TRAVERSE CITY — It was a freak situation from the start.
The boiler went out at Old Mission School the night of Feb. 8 — a Monday. The fault was caught in the evening and repaired right away.
However, hundreds of students were due back in-person for classes the next morning. The school was still a chilly 55 degrees inside with outdoor temperatures dropping into single digits, and the repaired boiler was going to take at least an hour to warm the school up to normal temperatures. Students could learn if they stayed in their jackets, but it might be a little uncomfortable.
Co-Principal Renee Kollie reached out to Parent Teacher Organization President Rebecca Schubert with a solution.
“What do you think we could do? Could we do hot chocolate?” Schubert recalled.
Schubert’s phone calls landed at The Omelette Shoppe on Front Street. The request: Approximately 200 hot chocolates as soon as possible. It was 8:30 a.m.
“I scrambled around a little bit, like how can we do this?” General Manager Jen Ferris said. “We put them in different containers, we had some catering carry out containers, and I told her we’d make it work.”
Schubert was told to come in at 9 a.m., ready to pay whatever cost would be. Upon arrival, Ferris never came up with one.
“You know what, it’s on the house,” Ferris said. “We sent her off with everything and she (Schubert) said, ‘I’m gonna blast this on social media’ and I said ‘You don’t need to do that, that’s not why we did it.’
“I just thought it’s for a school and these kids are cold, with everything that’s going on, let’s pay it forward.”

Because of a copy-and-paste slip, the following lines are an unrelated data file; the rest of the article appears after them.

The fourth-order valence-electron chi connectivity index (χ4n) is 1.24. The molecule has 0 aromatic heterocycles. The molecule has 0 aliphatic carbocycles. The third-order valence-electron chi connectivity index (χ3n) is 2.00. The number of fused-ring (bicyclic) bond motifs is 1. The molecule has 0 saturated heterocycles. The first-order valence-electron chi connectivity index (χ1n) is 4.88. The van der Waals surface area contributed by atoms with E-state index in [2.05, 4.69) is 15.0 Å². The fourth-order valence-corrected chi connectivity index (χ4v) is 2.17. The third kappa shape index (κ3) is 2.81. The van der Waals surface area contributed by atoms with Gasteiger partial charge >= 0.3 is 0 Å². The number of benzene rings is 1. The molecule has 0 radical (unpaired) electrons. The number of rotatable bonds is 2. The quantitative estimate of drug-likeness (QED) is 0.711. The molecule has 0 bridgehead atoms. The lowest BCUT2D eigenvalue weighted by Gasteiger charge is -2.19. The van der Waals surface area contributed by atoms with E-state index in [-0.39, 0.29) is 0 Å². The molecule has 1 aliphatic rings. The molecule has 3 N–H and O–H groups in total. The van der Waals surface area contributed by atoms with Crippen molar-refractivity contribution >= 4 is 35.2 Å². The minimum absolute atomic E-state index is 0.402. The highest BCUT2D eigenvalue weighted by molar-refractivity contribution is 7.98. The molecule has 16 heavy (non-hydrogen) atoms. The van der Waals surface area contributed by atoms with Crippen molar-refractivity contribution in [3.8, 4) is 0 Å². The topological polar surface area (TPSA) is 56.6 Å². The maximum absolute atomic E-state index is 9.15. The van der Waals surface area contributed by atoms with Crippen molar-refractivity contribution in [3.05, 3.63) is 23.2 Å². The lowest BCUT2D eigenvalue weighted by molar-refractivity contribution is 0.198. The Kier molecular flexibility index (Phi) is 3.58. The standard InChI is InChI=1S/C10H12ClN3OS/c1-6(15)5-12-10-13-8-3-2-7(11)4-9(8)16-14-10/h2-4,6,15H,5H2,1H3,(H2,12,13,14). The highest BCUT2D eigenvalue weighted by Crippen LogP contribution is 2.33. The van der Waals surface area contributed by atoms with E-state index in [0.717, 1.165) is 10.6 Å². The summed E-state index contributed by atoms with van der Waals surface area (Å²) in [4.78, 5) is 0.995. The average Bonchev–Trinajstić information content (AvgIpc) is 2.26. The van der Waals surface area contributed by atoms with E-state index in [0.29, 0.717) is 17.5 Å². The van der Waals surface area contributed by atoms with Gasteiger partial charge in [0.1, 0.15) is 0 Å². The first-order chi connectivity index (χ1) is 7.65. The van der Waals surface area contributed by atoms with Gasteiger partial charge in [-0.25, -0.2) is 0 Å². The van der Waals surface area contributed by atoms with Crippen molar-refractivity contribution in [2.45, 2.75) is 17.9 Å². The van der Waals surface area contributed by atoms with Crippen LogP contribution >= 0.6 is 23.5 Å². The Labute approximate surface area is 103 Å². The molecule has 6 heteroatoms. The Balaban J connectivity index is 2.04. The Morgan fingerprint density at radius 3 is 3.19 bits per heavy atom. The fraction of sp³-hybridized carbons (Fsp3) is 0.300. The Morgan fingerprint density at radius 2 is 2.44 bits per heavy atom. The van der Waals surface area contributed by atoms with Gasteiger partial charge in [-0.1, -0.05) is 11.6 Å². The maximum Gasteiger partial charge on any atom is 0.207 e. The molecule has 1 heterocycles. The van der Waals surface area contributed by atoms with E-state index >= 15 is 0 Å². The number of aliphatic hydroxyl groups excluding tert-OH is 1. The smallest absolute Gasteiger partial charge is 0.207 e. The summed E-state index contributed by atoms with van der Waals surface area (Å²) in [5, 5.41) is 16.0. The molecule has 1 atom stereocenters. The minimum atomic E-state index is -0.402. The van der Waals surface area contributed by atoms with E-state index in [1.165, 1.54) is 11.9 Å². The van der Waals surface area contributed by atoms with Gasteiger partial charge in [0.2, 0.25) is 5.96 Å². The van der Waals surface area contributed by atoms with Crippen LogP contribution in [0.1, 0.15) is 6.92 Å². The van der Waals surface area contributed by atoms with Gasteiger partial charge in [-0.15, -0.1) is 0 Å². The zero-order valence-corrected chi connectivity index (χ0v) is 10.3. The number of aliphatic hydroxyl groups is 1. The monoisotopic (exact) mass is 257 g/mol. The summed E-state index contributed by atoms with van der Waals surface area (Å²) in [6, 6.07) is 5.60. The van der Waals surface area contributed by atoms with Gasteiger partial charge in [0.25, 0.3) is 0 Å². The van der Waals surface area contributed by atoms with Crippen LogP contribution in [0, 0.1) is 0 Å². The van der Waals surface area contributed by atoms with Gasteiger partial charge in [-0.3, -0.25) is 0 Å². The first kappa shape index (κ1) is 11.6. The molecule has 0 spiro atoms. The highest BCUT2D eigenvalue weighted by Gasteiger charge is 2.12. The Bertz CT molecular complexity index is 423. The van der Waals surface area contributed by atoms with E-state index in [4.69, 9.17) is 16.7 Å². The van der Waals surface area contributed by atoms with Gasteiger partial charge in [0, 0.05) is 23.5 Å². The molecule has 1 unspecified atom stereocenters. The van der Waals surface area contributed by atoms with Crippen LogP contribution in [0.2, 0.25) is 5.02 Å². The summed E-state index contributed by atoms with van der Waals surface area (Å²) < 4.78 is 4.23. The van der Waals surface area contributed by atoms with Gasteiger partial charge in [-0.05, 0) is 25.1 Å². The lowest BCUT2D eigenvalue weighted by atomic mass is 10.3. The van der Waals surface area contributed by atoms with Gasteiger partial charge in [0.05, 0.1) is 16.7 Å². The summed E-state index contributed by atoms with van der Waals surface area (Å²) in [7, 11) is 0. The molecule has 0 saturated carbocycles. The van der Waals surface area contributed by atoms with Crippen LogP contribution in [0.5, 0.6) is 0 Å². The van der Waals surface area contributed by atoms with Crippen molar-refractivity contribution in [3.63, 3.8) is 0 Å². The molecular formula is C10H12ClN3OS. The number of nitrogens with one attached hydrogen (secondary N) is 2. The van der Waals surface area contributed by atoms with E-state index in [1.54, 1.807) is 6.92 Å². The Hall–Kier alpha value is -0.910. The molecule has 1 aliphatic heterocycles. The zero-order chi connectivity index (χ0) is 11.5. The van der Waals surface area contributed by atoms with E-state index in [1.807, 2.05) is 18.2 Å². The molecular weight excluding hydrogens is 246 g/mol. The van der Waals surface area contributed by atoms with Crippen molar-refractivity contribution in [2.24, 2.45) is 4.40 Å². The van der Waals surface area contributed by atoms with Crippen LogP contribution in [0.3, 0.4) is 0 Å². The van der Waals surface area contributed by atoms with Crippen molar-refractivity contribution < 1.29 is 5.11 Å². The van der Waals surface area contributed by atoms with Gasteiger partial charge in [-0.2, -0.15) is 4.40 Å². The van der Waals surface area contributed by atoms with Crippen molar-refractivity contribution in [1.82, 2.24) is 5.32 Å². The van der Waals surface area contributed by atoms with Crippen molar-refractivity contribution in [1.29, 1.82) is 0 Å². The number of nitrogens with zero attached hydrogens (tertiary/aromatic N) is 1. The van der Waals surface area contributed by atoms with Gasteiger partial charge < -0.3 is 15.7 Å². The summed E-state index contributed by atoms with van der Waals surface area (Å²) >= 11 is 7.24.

The 30-minute cost-free catered order came just two weeks after Gov. Gretchen Whitmer and her administration permitted restaurants to resume indoor dining at the beginning of February.
Schubert said it brought her to tears.
“These restaurants have been through so much with this pandemic,” Schubert said. “What a huge surprise for them to do this for free to our school.”
Once the hot chocolate made its way back to the school, the saga didn’t end with with warm students.
At least 50 handwritten thank you notes were written by students and classes to the Omelette Shoppe for the gesture, with many saying things like “It was the best hot chocolate I had.”
Schubert dropped the notes off the following Thursday.
Kollie said by the following Friday morning, another stack was on its way.
The notes are now on display in the restaurant’s lobby.
“One of them on the front of it has an octopus drawn on it,” Kollie said. “I’m not sure how that relates to hot cocoa, but hey, the message inside is great.”
Kollie said in the back of her mind, she thought it would be great to help a small business that might be struggling financially in the context of the pandemic by making a large purchase.
She called what happened next “incredible.”
“It just shows, you know, with small businesses in the community, how important it is to support them because they have such huge hearts,” Schubert said.